Edgar Degas

Hilaire-Germain-Edgar De Gas was born on July 19, 1834, at 8 rue Saint-George's in Paris. His father, Auguste, a banker, was French, and his mother, Clestine, an American from New Orleans. The family name "Degas" had been changed to "De Gas" by some family members in Naples and France in order to sound more aristocratic; the preposition indicated a name derived from land holdings. Degas went back to using the original spelling sometime after 1870, and that is how we spell his name today.

He was destined for a law career, but instead entered the Ecole des Beaux-Arts, where he studies with Louis Lamothe. There he became a painter and sculptor.

Degas was associated with the Impressionists, taking an active part in there firsts exhibitions, but his individual choice of subject matter, handling of composition, and emphasis of drawing distinguished his works from theirs. He worked with a number of media: oil, pastel, lithography, engraving, and sculpture.

From the mid-1850s through the mid-1870s Degas explored many types of subject matter. He copied works by earlier artists and executed his own history paintings, portraits, and scenes of daily life. Degas eventually ended his efforts at history painting and devoted more attention to portraiture, turning images of relatives and friends into complex psychological studies.

His oils and pastels depict the inhabitants of the world of sports, business, ballet, and the cafes in their self-conscious posturing and characteristic gestures. He has numerous paintings of jockeys, dancers, laundresses and prostitutes. Another favorite subject was a model at her bath. Degas' observation of movement resulted in the radical compositions that preserved the character of his subjects. As Degas' subject matter became more contemporary, so did his artistic style. Early on, Degas presents people as individuals, whereas works from the mid-1870s on categorize women in particular according to their professions. The laundresses, milliners, and dancers represent types rather than specific individuals. Degas' handling of paint and use of color also become bolder and more experimental. Degas' collection of repeated poses and postures speaks to his preoccupation with texture, color, and form.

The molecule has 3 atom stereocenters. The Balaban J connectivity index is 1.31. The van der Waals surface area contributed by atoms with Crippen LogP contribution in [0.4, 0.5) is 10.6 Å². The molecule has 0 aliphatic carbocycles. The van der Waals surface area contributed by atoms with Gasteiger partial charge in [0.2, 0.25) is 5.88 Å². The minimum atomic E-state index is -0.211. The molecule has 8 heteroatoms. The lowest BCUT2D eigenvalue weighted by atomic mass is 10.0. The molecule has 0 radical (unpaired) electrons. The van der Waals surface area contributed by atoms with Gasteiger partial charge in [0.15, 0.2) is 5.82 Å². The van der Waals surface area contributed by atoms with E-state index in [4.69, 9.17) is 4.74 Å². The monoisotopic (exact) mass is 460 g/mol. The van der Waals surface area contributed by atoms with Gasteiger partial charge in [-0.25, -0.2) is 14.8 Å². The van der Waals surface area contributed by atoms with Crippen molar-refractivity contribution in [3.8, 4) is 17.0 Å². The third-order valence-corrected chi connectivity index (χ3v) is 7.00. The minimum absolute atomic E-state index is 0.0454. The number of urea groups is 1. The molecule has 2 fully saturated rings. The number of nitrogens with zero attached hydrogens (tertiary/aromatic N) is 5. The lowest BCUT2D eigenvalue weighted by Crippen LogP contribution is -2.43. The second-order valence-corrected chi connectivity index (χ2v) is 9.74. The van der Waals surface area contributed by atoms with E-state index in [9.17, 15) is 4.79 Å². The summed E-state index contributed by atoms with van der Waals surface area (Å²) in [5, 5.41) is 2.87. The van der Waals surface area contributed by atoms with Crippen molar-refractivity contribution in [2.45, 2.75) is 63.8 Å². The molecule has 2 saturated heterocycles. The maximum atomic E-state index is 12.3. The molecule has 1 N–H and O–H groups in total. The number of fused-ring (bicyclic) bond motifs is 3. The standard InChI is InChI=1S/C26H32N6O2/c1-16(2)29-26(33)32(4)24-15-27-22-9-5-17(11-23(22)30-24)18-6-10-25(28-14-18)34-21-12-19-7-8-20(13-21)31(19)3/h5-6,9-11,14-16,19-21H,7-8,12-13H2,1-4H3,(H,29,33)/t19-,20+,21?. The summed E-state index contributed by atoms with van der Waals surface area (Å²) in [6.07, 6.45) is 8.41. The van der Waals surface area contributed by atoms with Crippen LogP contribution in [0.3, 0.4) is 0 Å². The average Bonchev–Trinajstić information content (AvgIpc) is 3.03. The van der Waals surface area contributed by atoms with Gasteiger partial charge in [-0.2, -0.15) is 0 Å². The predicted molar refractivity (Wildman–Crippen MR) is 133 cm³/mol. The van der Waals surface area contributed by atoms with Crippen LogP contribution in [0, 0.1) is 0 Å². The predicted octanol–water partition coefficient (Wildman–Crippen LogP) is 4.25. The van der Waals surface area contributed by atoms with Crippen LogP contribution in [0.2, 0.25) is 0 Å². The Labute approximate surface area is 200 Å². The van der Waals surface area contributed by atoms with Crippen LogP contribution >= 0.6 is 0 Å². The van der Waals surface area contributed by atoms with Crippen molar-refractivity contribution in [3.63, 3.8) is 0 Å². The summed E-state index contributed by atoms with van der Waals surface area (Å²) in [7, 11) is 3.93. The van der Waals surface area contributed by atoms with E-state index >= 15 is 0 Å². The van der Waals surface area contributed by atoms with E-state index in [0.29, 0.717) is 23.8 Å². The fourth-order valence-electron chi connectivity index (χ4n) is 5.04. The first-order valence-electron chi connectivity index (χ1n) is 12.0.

In the later years of his life, despite failing eyesight, he continues to paint his women models in varied, unarranged poses. Soon after he began to let him self go. He

stopped caring for his dress or trimming his beard. He had chronic bronchitis and bladder problems. Degas continued to work as long as he was in the house of Rue Victor-Masse.

During the last years of his life, he was seen walking through the streets of Paris, ignoring the traffic. Edgar died on September 27, 1917.

He is well represented in the Louvre in Paris. Some paintings displayed there include The glass of Absinthe, Laundresses, and Prima Ballerina. In the Metropolitan Museum of Art in New In the Metropolitan Museum of Art. in New York, Pouting, and Women with Chrysanthemums are on display for all to see. Degas is commonly regarded as on of the greatest masters of 19th century French art